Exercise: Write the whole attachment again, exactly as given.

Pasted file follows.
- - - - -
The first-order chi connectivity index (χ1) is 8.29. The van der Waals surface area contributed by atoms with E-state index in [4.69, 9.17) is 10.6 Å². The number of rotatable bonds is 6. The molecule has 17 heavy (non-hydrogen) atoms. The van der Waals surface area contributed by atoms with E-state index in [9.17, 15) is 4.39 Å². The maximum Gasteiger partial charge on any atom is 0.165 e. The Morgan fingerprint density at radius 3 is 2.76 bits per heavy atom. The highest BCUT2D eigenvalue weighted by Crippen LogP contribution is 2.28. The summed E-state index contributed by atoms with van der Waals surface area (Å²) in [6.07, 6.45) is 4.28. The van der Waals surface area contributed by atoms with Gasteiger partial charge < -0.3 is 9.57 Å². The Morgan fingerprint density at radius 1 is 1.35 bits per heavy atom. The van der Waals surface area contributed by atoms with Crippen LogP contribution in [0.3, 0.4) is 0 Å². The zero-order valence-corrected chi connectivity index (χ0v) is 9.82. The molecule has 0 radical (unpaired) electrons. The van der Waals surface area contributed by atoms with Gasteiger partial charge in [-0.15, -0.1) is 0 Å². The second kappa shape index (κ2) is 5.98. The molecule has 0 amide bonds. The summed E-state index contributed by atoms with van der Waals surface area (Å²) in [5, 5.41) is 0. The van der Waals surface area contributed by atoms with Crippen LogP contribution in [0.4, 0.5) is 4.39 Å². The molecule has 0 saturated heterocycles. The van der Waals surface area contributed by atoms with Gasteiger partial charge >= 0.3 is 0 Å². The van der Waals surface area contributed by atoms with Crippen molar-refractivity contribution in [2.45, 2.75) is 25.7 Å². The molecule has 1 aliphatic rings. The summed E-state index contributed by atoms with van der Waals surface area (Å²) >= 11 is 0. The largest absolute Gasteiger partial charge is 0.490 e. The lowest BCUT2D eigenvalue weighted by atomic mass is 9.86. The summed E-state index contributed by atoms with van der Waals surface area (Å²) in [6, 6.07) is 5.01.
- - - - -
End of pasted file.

The first-order chi connectivity index (χ1) is 8.29. The van der Waals surface area contributed by atoms with E-state index in [4.69, 9.17) is 10.6 Å². The number of rotatable bonds is 6. The molecule has 17 heavy (non-hydrogen) atoms. The van der Waals surface area contributed by atoms with E-state index in [9.17, 15) is 4.39 Å². The maximum Gasteiger partial charge on any atom is 0.165 e. The Morgan fingerprint density at radius 3 is 2.76 bits per heavy atom. The highest BCUT2D eigenvalue weighted by Crippen LogP contribution is 2.28. The summed E-state index contributed by atoms with van der Waals surface area (Å²) in [6.07, 6.45) is 4.28. The van der Waals surface area contributed by atoms with Gasteiger partial charge < -0.3 is 9.57 Å². The Morgan fingerprint density at radius 1 is 1.35 bits per heavy atom. The van der Waals surface area contributed by atoms with Crippen LogP contribution in [0.3, 0.4) is 0 Å². The zero-order valence-corrected chi connectivity index (χ0v) is 9.82. The molecule has 0 radical (unpaired) electrons. The van der Waals surface area contributed by atoms with Gasteiger partial charge in [-0.15, -0.1) is 0 Å². The second kappa shape index (κ2) is 5.98. The molecule has 0 amide bonds. The summed E-state index contributed by atoms with van der Waals surface area (Å²) in [5, 5.41) is 0. The van der Waals surface area contributed by atoms with Crippen LogP contribution in [0.4, 0.5) is 4.39 Å². The molecule has 0 saturated heterocycles. The van der Waals surface area contributed by atoms with Gasteiger partial charge >= 0.3 is 0 Å². The van der Waals surface area contributed by atoms with Crippen molar-refractivity contribution in [2.45, 2.75) is 25.7 Å². The molecule has 1 aliphatic rings. The summed E-state index contributed by atoms with van der Waals surface area (Å²) >= 11 is 0. The largest absolute Gasteiger partial charge is 0.490 e. The lowest BCUT2D eigenvalue weighted by atomic mass is 9.86. The summed E-state index contributed by atoms with van der Waals surface area (Å²) in [6, 6.07) is 5.01.